In 1870-72, John Marius Wilson's Imperial Gazetteer of England and Wales described Moretonhampstead like this:
MORETON-HAMPSTEAD, a small town, a parish, and a sub-district, in Newton-Abbot district, Devon. The town stands on a gentle eminence, on the E verge of Dartmoor, at the terminus of the Moreton-Hampstead and South Devon railway, 2¼ miles S of the river Teign, and 12 WSW of Exeter; was entered by Sir Thomas Fairfax, with his army, in Jan. 1646; is surrounded on all sides, except the W, by lofty hills; enjoys a remarkably salubrious climate, insomuch that its inhabitants present a singularly healthful and robust appearance; has environs strewn with huge fragments of rocks, and presenting a bold contrast of cultivated land on the foreground to the barren heights of Dartmoor in the background; consists of one principal street and two or three smaller ones, with houses chiefly old, mean, thatched, and irregularly built; contains an old cross and an arcaded poor-house of the 17th century; is governed by a portreeve and other officers; and has a post office‡ under Exeter, a railway station, two chief inns, a market-house and shambles, a church, four dissenting chapels, a national school, an endowed school with £10 a year, and charities, £31. ...
The market-house and shambles were built in 1827, at the expense of Lord Courtenay; but they are little used. The church is ancient; comprises nave, aisles, transeptal porch, and chancel; and contains a carved wooden screen. An elm-tree is at the entrance of the churchyard; and the branches of it are said to have been trained to support a stage for dancing. The dissenting chapels are for Calvinists, Baptists, Wesleyans, and Unitarians. A weekly market is held on Saturday; and fairs, on the Saturday before Whit-Sunday, the third Thursday of July, the first Tuesday of Oct., and the last Thursday of Nov. The woollen trade was formerly carried on to a considerable extent, but began to decline about 1810, and is now defunct. George Bidder, the famous mental calculator, was a native.The parish comprises 7,656 acres. Real property, £7,947. Pop. in 1851,1,858; in 1861,1,468. Houses, 330. The decrease of pop. arose from the junction of small farms, and from the introduction of agricultural machinery. The manor belongs to the Earl of Devon. Cranbrook Castle, overlooking the Teign valley, is an ancient entrenchment, with a double fosse on the N side. The living is a rectory in the diocese of Exeter. Value, £401.* Patron, the Earl of Devon.The sub-district contains also three other parishes. Acres, 22,642. Pop., 2,718. Houses, 562.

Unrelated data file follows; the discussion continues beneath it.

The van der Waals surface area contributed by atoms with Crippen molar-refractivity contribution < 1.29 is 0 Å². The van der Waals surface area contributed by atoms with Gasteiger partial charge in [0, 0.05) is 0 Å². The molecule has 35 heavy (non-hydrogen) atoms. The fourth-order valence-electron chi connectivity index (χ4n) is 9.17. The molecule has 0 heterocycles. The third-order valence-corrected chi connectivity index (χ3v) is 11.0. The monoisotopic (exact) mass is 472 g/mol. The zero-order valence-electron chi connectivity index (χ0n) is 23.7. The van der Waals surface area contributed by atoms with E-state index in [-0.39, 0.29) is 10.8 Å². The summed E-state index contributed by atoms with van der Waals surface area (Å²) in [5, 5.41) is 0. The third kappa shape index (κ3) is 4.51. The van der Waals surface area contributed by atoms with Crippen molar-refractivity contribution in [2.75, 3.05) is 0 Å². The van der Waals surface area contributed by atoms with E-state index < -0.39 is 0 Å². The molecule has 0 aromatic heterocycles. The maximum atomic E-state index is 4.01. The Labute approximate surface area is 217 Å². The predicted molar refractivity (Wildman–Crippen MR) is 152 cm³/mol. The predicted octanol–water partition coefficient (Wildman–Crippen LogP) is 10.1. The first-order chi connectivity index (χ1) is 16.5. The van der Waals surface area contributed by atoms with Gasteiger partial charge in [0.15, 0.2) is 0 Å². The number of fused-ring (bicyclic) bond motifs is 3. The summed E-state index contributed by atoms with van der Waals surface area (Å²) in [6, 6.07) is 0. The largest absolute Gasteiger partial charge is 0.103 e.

A Vision of Britain through Time includes a large library of local statistics for administrative units. For the best overall sense of how the area containing Moretonhampstead has changed, please see our redistricted information for the modern district of Teignbridge. More detailed statistical data are available under Units and statistics, which includes both administrative units covering Moretonhampstead and units named after it.
GB Historical GIS / University of Portsmouth, History of Moretonhampstead, in Teignbridge and Devon | Map and description, A Vision of Britain through Time.
Date accessed: 22nd May 2013
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